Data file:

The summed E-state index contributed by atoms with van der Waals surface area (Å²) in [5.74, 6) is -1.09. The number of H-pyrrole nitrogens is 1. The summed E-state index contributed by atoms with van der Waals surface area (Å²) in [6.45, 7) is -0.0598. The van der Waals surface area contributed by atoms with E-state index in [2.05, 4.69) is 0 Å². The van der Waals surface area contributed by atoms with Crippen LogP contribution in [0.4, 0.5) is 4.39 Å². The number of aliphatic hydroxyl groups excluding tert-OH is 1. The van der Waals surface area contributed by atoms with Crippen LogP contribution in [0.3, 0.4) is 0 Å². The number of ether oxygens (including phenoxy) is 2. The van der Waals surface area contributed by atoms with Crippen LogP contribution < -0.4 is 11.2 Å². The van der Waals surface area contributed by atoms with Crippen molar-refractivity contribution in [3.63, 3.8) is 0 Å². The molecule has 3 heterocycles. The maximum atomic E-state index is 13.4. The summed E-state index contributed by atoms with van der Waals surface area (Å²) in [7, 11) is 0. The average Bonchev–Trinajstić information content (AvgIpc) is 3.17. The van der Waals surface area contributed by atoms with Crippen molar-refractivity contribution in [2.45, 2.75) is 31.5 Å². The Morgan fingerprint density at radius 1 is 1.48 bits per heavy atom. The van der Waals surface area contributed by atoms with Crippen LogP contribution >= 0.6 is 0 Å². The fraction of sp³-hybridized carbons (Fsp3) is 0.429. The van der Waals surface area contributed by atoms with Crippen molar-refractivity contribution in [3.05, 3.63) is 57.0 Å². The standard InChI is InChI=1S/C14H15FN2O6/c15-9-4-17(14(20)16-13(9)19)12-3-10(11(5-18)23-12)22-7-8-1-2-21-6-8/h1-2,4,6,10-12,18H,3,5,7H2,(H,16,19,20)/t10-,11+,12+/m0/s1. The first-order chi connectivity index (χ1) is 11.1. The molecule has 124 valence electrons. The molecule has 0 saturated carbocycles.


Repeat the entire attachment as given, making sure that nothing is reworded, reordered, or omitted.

The summed E-state index contributed by atoms with van der Waals surface area (Å²) in [5.74, 6) is -1.09. The number of H-pyrrole nitrogens is 1. The summed E-state index contributed by atoms with van der Waals surface area (Å²) in [6.45, 7) is -0.0598. The van der Waals surface area contributed by atoms with E-state index in [2.05, 4.69) is 0 Å². The van der Waals surface area contributed by atoms with Crippen LogP contribution in [0.4, 0.5) is 4.39 Å². The number of aliphatic hydroxyl groups excluding tert-OH is 1. The van der Waals surface area contributed by atoms with Crippen LogP contribution in [0.3, 0.4) is 0 Å². The number of ether oxygens (including phenoxy) is 2. The van der Waals surface area contributed by atoms with Crippen LogP contribution < -0.4 is 11.2 Å². The van der Waals surface area contributed by atoms with Crippen molar-refractivity contribution in [3.63, 3.8) is 0 Å². The molecule has 3 heterocycles. The maximum atomic E-state index is 13.4. The summed E-state index contributed by atoms with van der Waals surface area (Å²) in [7, 11) is 0. The average Bonchev–Trinajstić information content (AvgIpc) is 3.17. The van der Waals surface area contributed by atoms with Crippen molar-refractivity contribution in [2.45, 2.75) is 31.5 Å². The Morgan fingerprint density at radius 1 is 1.48 bits per heavy atom. The van der Waals surface area contributed by atoms with Crippen LogP contribution >= 0.6 is 0 Å². The fraction of sp³-hybridized carbons (Fsp3) is 0.429. The van der Waals surface area contributed by atoms with Crippen molar-refractivity contribution in [3.05, 3.63) is 57.0 Å². The standard InChI is InChI=1S/C14H15FN2O6/c15-9-4-17(14(20)16-13(9)19)12-3-10(11(5-18)23-12)22-7-8-1-2-21-6-8/h1-2,4,6,10-12,18H,3,5,7H2,(H,16,19,20)/t10-,11+,12+/m0/s1. The first-order chi connectivity index (χ1) is 11.1. The molecule has 124 valence electrons. The molecule has 0 saturated carbocycles.